Edited by David MARCUS
Pub: Martello Press
This collection of stories, edited by a man who surely haSean encyclopaedic knowledge of the modem Irish short story, proves rather conclusively (I fear) that alternative sexualities were not a major concern of Iish authors.
I found the first item, Sean O Faolain’s How to Write a Short Story rather unpleasant, indeed anti-Gay, and rather awkwardly written. William Trevor’s Torridge iSean oddity in this setting. All of the characters are of the English public-school type. The story is well constructed, but hardly life-enhancing. (I realise that this collection is not liberationist agitation, but surely the fact that most
of the stories are down-beat is relevant to a review of the first such collection?) .
I will deal with the “well-made” traditional stories fIrst. They are all well written. Ita Daly’s Such Good Friends, Ray Lynott’s: April, Val Mulkrn’s Memory and Desire, and John Jordan’s He Lay: Down on Me, all end in rejection or despair, or both. Ray Lynott’s’ story being the best-written and most subtle, Jordan’s being quite crude and unpleasant.
Of the others, Edna O’Brien’s The Mouth of the Cave barely exists, while Padraig Rooney’s Tabernacles is too ornate for its own good. Colum McCann’s Breakfast for Enrique is a trifle dour, but: well-written and heartening. It reads like the precis of a novel, rather than a ‘real’ short story. It deals with full-blown AIDS. Terry Prone also deals with HIV/AIDS, in a tremendously spirited and invigorat ing way, in Blood Brothers, Soul Sisters.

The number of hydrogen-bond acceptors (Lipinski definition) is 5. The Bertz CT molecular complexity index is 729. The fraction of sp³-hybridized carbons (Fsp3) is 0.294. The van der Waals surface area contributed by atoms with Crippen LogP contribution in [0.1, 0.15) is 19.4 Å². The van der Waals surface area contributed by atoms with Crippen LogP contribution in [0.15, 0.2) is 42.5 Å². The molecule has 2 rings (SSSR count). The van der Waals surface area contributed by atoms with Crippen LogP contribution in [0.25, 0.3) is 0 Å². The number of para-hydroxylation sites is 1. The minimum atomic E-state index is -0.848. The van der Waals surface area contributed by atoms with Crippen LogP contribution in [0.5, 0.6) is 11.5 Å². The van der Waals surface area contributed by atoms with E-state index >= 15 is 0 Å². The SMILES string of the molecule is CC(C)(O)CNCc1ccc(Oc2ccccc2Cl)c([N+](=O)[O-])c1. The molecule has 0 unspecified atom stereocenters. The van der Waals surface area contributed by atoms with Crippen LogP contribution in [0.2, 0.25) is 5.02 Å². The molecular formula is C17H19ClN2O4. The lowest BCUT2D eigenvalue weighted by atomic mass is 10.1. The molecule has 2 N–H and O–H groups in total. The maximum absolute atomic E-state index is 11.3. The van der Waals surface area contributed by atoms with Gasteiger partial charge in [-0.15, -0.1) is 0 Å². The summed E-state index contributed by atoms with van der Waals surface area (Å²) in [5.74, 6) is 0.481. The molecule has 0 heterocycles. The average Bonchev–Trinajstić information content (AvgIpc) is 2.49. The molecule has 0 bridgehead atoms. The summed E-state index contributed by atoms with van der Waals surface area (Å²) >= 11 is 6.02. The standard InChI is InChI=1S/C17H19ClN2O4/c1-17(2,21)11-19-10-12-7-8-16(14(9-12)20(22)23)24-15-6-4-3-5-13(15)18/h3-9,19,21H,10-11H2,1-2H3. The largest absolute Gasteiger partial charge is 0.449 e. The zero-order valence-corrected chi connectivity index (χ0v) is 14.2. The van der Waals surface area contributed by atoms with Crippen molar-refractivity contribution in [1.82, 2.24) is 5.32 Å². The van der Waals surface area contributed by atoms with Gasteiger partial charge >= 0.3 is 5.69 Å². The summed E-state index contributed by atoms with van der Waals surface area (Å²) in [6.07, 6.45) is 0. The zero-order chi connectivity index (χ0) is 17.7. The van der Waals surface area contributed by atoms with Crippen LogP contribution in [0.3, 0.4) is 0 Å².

Three of the stories are meant to be funny, or at least amusing. Julia O Faolain’s The Widow’s Boy – a well-trodden path, but very well done. Frank Rowan’s Ringsend is a very funny yarn about a prissy Dublin queen who faces the ultimate horror… no, My Lips Are Sealed – read it yourself.
I enjoyed Patrick Boyle’s Shaybo, even though it is positively raucous. He is the only person from The (Wee Black) North represented in this collection.
I also found Emma Donoghue’s story Going Back very enjoyable and, thankfully, upbeat. But while it involved two Gay-identified young Irish people (of different sexes, having what reads remarkably.like a sexual relationship), they are in London.
Irish writers seem to fmd alternative loves rather exotic, as witnessed by the settings – France, San Francisco, London (it’s exotic if you’re queer in Kiltimagh). We also have the Stage, the Gaeltacht (in Ray Lynott’s April the unrequited love of a young priest for a beautiful brown-skinned ferryman) and in Desmond Hogan’s A Poet, and an Englishman the English poet is discovered by his complaisant wife in the arms of a teenage Traveller. You don’t get much more exotic than that.
Like all anthologies, this is uneven, but one hopes that the next such effort is full of the likes of Emma Donoghue and Colum McCann, and isn’t padded out with stuff from old hands like William Trevor, whose story here is from a British and specifically English tradition. It is not really about love: it is about wild justice.
Brian Finnegan’s cover is a bit odd (it shows two fully-dressed’ men being intimate), given that the book is sub-titled Irish Gay and: Lesbian Stories, and that half the contributors are women.